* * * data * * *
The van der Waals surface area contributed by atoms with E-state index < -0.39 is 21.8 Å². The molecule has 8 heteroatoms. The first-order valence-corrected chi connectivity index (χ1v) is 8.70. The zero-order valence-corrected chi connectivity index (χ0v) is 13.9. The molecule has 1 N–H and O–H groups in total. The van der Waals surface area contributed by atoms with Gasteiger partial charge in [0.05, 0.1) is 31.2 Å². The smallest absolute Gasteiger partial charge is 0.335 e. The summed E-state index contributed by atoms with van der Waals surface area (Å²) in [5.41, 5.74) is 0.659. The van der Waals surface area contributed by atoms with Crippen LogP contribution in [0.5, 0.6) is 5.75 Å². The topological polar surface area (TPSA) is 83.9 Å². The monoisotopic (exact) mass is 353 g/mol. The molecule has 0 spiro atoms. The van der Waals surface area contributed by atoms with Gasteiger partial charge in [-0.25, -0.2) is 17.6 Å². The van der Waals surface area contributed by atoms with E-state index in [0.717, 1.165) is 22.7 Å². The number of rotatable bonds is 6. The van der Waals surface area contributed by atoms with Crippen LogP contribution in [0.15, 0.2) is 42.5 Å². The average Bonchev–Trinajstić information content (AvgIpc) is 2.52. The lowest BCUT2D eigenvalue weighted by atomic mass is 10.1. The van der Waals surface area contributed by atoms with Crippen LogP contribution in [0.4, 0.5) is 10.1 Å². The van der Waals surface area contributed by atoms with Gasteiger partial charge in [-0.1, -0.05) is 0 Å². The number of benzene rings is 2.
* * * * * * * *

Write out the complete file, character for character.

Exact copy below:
The van der Waals surface area contributed by atoms with E-state index < -0.39 is 21.8 Å². The molecule has 8 heteroatoms. The first-order valence-corrected chi connectivity index (χ1v) is 8.70. The zero-order valence-corrected chi connectivity index (χ0v) is 13.9. The molecule has 1 N–H and O–H groups in total. The van der Waals surface area contributed by atoms with Gasteiger partial charge in [0.05, 0.1) is 31.2 Å². The smallest absolute Gasteiger partial charge is 0.335 e. The summed E-state index contributed by atoms with van der Waals surface area (Å²) in [5.41, 5.74) is 0.659. The van der Waals surface area contributed by atoms with Crippen LogP contribution in [0.5, 0.6) is 5.75 Å². The topological polar surface area (TPSA) is 83.9 Å². The monoisotopic (exact) mass is 353 g/mol. The molecule has 0 spiro atoms. The van der Waals surface area contributed by atoms with Gasteiger partial charge in [-0.25, -0.2) is 17.6 Å². The van der Waals surface area contributed by atoms with E-state index in [0.717, 1.165) is 22.7 Å². The number of rotatable bonds is 6. The van der Waals surface area contributed by atoms with Crippen LogP contribution in [0.15, 0.2) is 42.5 Å². The average Bonchev–Trinajstić information content (AvgIpc) is 2.52. The lowest BCUT2D eigenvalue weighted by atomic mass is 10.1. The van der Waals surface area contributed by atoms with Crippen LogP contribution in [0.4, 0.5) is 10.1 Å². The van der Waals surface area contributed by atoms with Gasteiger partial charge in [-0.1, -0.05) is 0 Å². The number of benzene rings is 2.